The NSA backdoor in "Linux"

Author: Jacob Barkdull on Wednesday, July 16 2014 Comments

Considering that the Linux kernel (the only component Linus has any kind of control over), the software from the GNU Project, and all of the most popular third-party software available for GNU/Linux is all free and open source, it is ridiculous that people can even believe the notion that Linus Torvalds, solely, could put a backdoor in "Linux."

Free and open source software obviously makes a clandestine backdoor very difficult.

There's also the fact that any kind of backdoor in a kernel wouldn't amount to much when most user-space software that initiates kernel actions wouldn't be affected. It's important to remember that Linux can't do most tasks without user-space software, let alone those necessary for a backdoor. For example, the ext4 filesystem libraries and the GNU C Library, as well as the -- often proprietary binary blob -- networking, SATA and video drivers, are all necessary components for a backdoor and would all have to be affected.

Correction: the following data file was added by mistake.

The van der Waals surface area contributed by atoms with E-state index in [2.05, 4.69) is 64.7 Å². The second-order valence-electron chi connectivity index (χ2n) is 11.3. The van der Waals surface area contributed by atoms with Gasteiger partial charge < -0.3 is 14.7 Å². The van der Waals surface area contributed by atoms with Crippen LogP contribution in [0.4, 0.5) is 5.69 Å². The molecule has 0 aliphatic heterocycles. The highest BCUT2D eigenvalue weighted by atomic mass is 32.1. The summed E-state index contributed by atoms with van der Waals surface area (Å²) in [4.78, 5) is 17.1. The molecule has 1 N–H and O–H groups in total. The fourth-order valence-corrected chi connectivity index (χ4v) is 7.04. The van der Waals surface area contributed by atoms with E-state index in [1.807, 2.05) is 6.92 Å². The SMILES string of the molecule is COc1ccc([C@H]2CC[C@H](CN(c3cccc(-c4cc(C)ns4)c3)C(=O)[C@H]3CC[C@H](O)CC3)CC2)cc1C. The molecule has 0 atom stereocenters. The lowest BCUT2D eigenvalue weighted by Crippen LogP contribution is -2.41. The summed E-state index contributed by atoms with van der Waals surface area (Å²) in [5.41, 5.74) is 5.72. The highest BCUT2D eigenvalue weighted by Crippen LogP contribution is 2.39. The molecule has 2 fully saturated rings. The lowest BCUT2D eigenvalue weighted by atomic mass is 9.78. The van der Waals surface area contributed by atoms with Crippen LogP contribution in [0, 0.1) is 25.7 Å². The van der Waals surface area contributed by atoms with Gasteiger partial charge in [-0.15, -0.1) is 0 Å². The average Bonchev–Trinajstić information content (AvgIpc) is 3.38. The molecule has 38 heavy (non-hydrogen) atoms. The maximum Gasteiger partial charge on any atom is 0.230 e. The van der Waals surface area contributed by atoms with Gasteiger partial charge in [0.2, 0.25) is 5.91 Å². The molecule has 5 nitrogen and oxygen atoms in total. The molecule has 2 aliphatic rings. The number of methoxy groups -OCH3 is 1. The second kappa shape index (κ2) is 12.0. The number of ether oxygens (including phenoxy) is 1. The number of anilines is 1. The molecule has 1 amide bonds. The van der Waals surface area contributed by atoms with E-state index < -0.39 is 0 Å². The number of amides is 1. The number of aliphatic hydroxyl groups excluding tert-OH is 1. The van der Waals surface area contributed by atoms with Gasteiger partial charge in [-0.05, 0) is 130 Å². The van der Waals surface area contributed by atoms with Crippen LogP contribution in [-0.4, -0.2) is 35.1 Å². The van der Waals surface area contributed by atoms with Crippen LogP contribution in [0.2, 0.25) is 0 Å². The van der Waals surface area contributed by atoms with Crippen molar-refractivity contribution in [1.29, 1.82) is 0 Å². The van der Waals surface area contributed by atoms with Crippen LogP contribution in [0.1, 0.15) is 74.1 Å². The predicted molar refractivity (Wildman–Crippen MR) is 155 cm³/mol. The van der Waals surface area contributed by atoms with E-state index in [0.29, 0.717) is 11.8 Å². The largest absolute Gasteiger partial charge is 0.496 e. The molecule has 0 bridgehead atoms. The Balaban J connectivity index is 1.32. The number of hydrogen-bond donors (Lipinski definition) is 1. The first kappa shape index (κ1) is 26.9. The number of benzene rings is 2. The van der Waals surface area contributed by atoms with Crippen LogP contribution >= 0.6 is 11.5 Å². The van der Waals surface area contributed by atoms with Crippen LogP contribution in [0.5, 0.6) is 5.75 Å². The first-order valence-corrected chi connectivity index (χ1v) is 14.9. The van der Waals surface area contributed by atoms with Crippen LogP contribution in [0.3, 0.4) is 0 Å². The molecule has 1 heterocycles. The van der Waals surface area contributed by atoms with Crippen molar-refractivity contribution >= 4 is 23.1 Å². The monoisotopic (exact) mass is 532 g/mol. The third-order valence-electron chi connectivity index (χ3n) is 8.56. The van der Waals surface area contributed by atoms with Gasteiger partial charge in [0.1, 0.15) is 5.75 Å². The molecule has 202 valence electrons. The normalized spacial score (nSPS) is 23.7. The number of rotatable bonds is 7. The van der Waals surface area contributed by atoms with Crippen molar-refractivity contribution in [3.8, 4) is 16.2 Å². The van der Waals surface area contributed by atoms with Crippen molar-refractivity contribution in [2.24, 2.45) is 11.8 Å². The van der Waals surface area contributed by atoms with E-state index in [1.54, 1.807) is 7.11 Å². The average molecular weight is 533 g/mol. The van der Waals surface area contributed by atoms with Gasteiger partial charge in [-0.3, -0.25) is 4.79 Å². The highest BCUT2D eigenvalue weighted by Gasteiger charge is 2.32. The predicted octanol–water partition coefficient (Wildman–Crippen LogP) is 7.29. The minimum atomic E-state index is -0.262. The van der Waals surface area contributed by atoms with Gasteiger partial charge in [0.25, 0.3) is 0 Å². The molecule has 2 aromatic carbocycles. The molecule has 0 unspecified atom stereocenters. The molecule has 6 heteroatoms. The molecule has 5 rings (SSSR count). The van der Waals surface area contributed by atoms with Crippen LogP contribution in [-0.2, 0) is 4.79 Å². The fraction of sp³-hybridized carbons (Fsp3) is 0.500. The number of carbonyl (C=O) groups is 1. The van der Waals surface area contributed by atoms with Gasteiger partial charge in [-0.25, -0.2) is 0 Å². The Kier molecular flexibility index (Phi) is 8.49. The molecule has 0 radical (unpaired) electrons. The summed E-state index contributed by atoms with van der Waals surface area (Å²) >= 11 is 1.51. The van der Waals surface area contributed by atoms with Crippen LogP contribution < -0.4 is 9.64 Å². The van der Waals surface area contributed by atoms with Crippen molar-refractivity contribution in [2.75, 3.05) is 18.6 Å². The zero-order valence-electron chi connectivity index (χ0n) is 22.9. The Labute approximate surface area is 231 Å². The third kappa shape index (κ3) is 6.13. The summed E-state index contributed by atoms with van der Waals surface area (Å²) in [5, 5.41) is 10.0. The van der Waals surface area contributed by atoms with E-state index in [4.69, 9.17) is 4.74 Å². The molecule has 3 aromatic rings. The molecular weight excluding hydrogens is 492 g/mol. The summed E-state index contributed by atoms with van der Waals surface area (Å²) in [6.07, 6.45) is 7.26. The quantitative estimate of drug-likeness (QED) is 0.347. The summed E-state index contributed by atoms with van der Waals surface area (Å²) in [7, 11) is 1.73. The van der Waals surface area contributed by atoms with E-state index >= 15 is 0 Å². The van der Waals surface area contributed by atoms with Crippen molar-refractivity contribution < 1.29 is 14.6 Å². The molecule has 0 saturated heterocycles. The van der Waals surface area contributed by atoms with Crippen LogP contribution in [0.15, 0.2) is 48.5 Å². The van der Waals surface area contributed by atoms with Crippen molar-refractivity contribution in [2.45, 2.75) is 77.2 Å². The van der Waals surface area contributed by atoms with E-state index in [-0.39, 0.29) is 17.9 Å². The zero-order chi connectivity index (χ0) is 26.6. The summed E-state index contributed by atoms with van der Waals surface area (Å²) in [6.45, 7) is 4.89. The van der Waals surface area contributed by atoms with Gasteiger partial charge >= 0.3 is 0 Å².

Which, again, would not only be a very difficult task, but also one that Torvalds would play a minuscular role in.

I would be more concerned about another possible, more likely, and more viable backdoor vulnerability. That being user-space software. It would be easier to put a backdoor in something like OpenSSL (when it wasn't well maintained), and it would be far more useful to put a backdoor in something like the various filesystem libraries, the GNU C Library, GCC, GIMP, Firefox, or Webkit, as those are used not only on desktop GNU/Linux, but on Android, OS X, BSD, iOS, and Windows as well.

Let's not forget about SELinux, the Linux kernel module developed and maintained by the NSA that sees very wide use across distributions. Since most people already use SELinux, the NSA wouldn't even have to approach Torvalds to get a backdoor into Linux. However, again, SELinux is free and open source, the NSA couldn't put a backdoor in it without people noticing.

All of this is inconsequential, anyway, as Torvalds clarified in September of last year that he was, in fact, joking.

The NSA never actually approached him. Despite what his father says.
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